In Memoriam 1942 – 2013 “Roger Ebert loved movies.”


The Martian

The most surprising thing about "The Martian" is how relaxed and funny it is.



Cassel’s latest movie that smartly keeps his innate menace on a slow, low simmer, isn’t nearly as convincing or compelling as its star.

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Ballad of Narayama

"The Ballad of Narayama" is a Japanese film of great beauty and elegant artifice, telling a story of startling cruelty. What a space it opens…


Monsieur Hire

Patrice Leconte's "Monsieur Hire" is a tragedy about loneliness and erotomania, told about two solitary people who have nothing else in common. It involves a…

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* This filmography is not intended to be a comprehensive list of this artist’s work. Instead it reflects the films this person has been involved with that have been reviewed on this site.

Ebert's Most Hated


EDITOR'S NOTE: Sometimes, Roger Ebert is exposed to bad movies. When that happens, it is his duty -- if not necessarily his pleasure -- to report them (fairly, accurately) as he sees them. Whether they're so bad they're funny, so bad they're not funny, or so unfunny they're not funny, he must critique them. From bad Elvis to Deuce Bigalow, these are excerpts from reviews of some of the worst movies he's ever seen. (Click on the titles for the full reviews.) It's not just their measly ratings -- from zero to 1.5 stars -- but what Ebert has to say about them that really conveys their true awfulness.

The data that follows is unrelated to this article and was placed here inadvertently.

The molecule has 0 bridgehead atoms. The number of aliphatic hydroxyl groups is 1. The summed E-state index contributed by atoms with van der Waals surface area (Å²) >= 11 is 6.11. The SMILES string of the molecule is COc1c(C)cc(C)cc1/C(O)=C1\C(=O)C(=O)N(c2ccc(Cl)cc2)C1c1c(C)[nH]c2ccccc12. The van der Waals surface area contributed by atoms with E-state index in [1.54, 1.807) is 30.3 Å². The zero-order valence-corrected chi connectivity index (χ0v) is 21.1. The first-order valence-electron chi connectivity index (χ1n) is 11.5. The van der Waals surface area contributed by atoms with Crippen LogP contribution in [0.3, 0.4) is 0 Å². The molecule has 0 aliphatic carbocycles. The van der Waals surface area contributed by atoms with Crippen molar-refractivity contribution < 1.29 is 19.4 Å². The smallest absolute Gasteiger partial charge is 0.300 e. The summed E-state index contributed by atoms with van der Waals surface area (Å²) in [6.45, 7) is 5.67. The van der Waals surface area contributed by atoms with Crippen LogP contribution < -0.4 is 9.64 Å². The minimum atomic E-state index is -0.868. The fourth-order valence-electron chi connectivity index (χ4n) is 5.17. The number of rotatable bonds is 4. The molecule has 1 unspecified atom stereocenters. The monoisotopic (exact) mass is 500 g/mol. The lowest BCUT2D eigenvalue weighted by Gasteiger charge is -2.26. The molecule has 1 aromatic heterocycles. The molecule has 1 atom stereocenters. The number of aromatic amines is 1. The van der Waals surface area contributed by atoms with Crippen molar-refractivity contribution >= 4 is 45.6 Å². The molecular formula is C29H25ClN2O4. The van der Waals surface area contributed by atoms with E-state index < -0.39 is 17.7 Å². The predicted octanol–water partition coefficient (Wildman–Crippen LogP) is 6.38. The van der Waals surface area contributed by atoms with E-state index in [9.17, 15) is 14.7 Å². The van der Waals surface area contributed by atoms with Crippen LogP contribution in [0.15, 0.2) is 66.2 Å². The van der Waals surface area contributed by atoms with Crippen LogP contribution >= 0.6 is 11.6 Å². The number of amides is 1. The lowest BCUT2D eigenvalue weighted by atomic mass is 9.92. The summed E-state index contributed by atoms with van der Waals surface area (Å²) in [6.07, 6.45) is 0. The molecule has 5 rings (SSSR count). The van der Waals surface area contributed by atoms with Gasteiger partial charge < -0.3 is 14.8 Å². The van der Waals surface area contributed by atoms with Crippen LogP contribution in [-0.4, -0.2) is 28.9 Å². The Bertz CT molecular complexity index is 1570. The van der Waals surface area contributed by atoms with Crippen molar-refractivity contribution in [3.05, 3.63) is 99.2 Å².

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Samuel Z. Arkoff: In Memorium


Samuel Z. Arkoff, who in some ways invented modern Hollywood, died Sunday of natural causes in a Burbank hospital. The co-founder of American-International Pictures and the godfather of the beach party and teenage werewolf movies was 83.

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Interview with Warren Beatty


LONDON - No film in the last 10 years has gotten better reviews in London than Warren Beatty's "Bonnie and Clyde," which opened here last week and in Chicago Friday. Beatty had all the reviews clipped out and stuck in a cardboard folder, which was resting on the coffee table in his room at the Gloucester Hotel. He kept pointing to the folder as if it was an exhibit and this was a trial.

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